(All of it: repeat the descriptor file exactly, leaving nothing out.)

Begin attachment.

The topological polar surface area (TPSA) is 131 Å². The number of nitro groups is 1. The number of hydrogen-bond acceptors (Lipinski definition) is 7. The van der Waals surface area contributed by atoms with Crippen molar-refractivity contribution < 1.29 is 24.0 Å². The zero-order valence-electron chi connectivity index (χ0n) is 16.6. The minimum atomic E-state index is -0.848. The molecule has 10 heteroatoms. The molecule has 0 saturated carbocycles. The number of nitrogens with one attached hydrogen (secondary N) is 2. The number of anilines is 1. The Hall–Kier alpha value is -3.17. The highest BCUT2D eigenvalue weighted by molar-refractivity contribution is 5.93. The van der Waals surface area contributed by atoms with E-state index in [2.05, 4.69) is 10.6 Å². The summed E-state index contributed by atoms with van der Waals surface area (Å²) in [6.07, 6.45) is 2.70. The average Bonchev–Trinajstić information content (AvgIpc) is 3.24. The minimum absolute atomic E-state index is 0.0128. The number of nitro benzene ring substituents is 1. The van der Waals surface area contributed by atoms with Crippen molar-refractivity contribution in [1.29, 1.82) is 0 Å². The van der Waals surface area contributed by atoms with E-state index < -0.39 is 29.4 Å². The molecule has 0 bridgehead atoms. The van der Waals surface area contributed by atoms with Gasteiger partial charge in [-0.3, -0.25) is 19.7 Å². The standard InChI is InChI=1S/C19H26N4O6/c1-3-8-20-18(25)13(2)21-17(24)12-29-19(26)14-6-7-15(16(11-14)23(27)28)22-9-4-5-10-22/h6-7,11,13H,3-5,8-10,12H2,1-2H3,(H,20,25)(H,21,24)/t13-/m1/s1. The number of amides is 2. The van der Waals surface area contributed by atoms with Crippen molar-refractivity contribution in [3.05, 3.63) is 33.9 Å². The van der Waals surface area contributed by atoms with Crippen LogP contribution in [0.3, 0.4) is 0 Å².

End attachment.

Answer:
The topological polar surface area (TPSA) is 131 Å². The number of nitro groups is 1. The number of hydrogen-bond acceptors (Lipinski definition) is 7. The van der Waals surface area contributed by atoms with Crippen molar-refractivity contribution < 1.29 is 24.0 Å². The zero-order valence-electron chi connectivity index (χ0n) is 16.6. The minimum atomic E-state index is -0.848. The molecule has 10 heteroatoms. The molecule has 0 saturated carbocycles. The number of nitrogens with one attached hydrogen (secondary N) is 2. The number of anilines is 1. The Hall–Kier alpha value is -3.17. The highest BCUT2D eigenvalue weighted by molar-refractivity contribution is 5.93. The van der Waals surface area contributed by atoms with E-state index in [2.05, 4.69) is 10.6 Å². The summed E-state index contributed by atoms with van der Waals surface area (Å²) in [6.07, 6.45) is 2.70. The average Bonchev–Trinajstić information content (AvgIpc) is 3.24. The minimum absolute atomic E-state index is 0.0128. The number of nitro benzene ring substituents is 1. The van der Waals surface area contributed by atoms with Crippen molar-refractivity contribution in [1.29, 1.82) is 0 Å². The van der Waals surface area contributed by atoms with E-state index < -0.39 is 29.4 Å². The molecule has 0 bridgehead atoms. The van der Waals surface area contributed by atoms with Gasteiger partial charge in [-0.3, -0.25) is 19.7 Å². The standard InChI is InChI=1S/C19H26N4O6/c1-3-8-20-18(25)13(2)21-17(24)12-29-19(26)14-6-7-15(16(11-14)23(27)28)22-9-4-5-10-22/h6-7,11,13H,3-5,8-10,12H2,1-2H3,(H,20,25)(H,21,24)/t13-/m1/s1. The number of amides is 2. The van der Waals surface area contributed by atoms with Crippen molar-refractivity contribution in [3.05, 3.63) is 33.9 Å². The van der Waals surface area contributed by atoms with Crippen LogP contribution in [0.3, 0.4) is 0 Å².